Java Thread Programming

Java Thread Programming

by Paul Hyde



Product Details

ISBN-13: 9780672315855
Publisher: Sams
Publication date: 09/03/1999
Series: Sams White Book Series
Pages: 400
Product dimensions: 7.00(w) x 8.90(h) x 1.10(d)

About the Author

Paul Hyde is a professional Java developer and Sun Certified Java Programmer who has over 3,200 hours of on-the-job Java development experience. He speaks at Java conferences about Java threads, and is currently a Java consultant for Programmix Incorporated. Mr. Hyde has developed introductory and advanced Java courses for IT and programming professionals, and has taught classes for Sybase.

Table of Contents

Part 1Threads5
1Introduction to Threads7
What Is a Thread?8
Why Use Multiple Threads?9
When Multiple Threads Might Not Be Good12
Java's Built-in Thread Support12
Basy to Start, Tough to Master13
2A Simple Two-Thread Example15
Extending the java.lang.Thread Class16
Overriding the run() Method18
Spawning a New Thread19
Putting It All Together20
3Crealing and Starting a Thread23
Using Thread.currentThread()24
Naming a Thread: getName() and setName()27
Thread Constructors31
Enlivening a Thread: start() and isAlive()33
Using Thread.sleep()35
4Implementing Runnable Versus Extending Thread39
Visual Timer Graphical Component40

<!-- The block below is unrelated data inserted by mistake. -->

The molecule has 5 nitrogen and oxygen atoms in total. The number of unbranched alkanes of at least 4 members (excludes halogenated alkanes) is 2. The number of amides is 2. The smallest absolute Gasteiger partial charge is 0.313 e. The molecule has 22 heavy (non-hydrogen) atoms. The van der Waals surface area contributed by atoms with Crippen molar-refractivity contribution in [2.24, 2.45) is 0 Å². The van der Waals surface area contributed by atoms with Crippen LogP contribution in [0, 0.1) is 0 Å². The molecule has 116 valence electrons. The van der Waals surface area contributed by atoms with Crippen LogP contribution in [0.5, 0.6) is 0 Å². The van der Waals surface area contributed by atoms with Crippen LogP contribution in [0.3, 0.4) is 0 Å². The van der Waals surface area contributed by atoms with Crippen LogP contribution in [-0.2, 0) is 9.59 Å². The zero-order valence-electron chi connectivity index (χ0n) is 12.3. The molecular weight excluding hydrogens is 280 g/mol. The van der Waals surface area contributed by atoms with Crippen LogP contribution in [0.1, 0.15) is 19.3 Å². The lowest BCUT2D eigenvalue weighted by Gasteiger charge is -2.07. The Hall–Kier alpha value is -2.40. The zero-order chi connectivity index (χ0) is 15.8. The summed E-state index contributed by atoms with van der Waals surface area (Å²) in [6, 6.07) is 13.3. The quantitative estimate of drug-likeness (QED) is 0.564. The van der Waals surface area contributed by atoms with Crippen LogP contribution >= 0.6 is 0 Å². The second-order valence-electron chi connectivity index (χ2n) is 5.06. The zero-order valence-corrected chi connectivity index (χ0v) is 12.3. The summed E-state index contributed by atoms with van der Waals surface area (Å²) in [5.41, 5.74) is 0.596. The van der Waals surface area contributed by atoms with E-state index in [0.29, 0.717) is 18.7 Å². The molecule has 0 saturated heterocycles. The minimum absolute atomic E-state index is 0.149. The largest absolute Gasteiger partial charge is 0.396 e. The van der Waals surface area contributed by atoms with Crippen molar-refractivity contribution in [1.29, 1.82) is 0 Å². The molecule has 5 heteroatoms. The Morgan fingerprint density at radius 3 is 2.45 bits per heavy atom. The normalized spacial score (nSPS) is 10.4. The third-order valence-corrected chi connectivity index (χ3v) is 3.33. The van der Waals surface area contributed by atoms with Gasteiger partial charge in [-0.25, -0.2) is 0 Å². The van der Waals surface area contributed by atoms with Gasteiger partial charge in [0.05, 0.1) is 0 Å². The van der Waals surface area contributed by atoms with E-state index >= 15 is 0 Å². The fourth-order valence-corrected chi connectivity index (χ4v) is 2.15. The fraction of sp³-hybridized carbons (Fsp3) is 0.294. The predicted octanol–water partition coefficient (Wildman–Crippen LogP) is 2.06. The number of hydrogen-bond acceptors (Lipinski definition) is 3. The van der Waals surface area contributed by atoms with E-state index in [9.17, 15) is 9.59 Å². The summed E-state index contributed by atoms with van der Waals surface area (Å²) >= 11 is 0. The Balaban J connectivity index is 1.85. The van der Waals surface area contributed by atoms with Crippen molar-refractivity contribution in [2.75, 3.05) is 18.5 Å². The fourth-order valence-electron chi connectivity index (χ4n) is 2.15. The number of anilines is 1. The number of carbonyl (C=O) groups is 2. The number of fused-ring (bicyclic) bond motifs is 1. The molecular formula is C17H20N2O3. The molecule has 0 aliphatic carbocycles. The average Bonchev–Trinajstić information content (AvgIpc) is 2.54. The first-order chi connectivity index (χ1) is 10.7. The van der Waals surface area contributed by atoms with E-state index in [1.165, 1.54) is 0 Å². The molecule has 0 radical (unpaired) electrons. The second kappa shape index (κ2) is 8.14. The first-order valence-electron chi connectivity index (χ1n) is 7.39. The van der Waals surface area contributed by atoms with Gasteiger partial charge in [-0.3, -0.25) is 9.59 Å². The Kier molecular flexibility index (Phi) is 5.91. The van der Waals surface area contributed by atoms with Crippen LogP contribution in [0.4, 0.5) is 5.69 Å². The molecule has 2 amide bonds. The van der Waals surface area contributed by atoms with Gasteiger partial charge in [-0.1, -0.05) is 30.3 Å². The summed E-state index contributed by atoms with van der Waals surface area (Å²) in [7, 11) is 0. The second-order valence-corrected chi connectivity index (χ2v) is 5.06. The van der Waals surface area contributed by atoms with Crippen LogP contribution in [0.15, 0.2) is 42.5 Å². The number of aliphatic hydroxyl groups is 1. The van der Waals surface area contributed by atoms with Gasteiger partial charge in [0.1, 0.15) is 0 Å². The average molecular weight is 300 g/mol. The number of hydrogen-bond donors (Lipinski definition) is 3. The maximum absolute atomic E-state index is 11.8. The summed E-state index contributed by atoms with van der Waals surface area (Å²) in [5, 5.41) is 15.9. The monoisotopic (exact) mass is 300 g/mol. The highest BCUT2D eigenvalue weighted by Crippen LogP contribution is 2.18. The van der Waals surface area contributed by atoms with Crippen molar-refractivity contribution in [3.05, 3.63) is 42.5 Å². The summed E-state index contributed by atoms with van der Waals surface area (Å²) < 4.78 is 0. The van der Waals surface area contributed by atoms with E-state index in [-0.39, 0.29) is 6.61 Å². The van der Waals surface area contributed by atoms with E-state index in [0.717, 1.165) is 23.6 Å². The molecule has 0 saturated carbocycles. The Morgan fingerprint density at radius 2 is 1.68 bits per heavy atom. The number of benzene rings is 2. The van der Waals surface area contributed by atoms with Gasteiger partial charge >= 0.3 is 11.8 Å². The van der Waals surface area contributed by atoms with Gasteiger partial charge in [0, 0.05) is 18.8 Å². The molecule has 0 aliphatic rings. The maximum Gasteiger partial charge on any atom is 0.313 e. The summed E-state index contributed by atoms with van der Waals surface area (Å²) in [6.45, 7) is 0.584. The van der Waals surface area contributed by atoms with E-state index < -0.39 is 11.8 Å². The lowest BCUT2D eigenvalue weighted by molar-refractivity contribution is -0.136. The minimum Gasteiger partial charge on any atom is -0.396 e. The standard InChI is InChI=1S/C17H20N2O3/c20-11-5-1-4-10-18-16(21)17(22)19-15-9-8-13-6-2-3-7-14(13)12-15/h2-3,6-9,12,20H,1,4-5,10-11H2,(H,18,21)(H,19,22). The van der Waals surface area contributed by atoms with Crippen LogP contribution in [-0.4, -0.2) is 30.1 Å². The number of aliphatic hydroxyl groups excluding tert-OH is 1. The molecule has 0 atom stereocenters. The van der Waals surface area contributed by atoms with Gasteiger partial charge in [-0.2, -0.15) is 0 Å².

Extending Thread and JComponent?46
Interface java.lang.Runnable47
Passing a Runnable Object to a Thread's Constructor48
Modifying SecondCounter to Use Runnable49
Checking the Accuracy of SecondCounter55
Improving the Accuracy of SecondCounter59
5Gracefully Stopping Threads65
Interrupting a Thread: interrupt()66
Suspending and Resuming Thread Execution74
Stopping a Thread86
The Best Replacement for stop(), suspend(), and resume()91
Daemon Threads97
6Thread Prioritization101
System Thread Priorities102
Thread Priority Constants103
Determining the Current Priority: getPriority()104
Changing the Priority of a Thread: setPriority()106
Thread States109
Priorities and Scheduling111
Voluntarily Relinquishing the Processor: Thread.yield()112
Thread-Scheduling Scenarios117
7Concurrent Access to Objects and Variables121
Volatile Member Variable Modifier122
Synchronized Method Modifier128
Synchronized Statement Block144
Static synchronized Methods148
Using the Class-Level Lock in a synchronized Statement153
Synchronization and the Collections API155
Speeding Concurrent Access165
8Inter-thread Communication167
The Need for Inter-thread Signaling168
The Wait/Notify Mechanism168
Object API Used for Wait/Notify173
When to Use notify All() Instead of notify()175
Missed Notification176
Early Notification184
CubbyHole Example192
Using join() to Wait for a Thread to Die198
Streaming Data Between Threads Using Pipes202
Using ThreadLocal and Inheritable ThreadLocal209
9Threads and Swing221
Why Isn't the Swing Toolkit Multithread-Safe?222
Using Swing Utilities.invokeAndWait()223
Using Swing Utilities.invokeLater()227
Using SwingUtilities.isEventDispatch Thread()230
When invokeAndWait() and invokeLater() Are Not Needed231
The Need for Worker Threads in a GUI Setting231
Using a Worker Thread to Relieve the Event Thread236
Scrolling Text in a Custom Component244
Animating a Set of Images249
Displaying Elapsed Time on a JLabel254
Floating Components Around Inside a Container257
10Thread Groups265
What Are Thread Groups?266
Using getParent()267
Finding the Subgroups of a Thread Group268
Using the getThreadGroup() Method of Thread268
Finding All the Threads in a Thread Group269
Understanding Thread Group Security269
Using setMaxPriority() and getMaxPriority()270
Using interrupt()270
Deprecated Methods: stop(), suspend(), and resume()270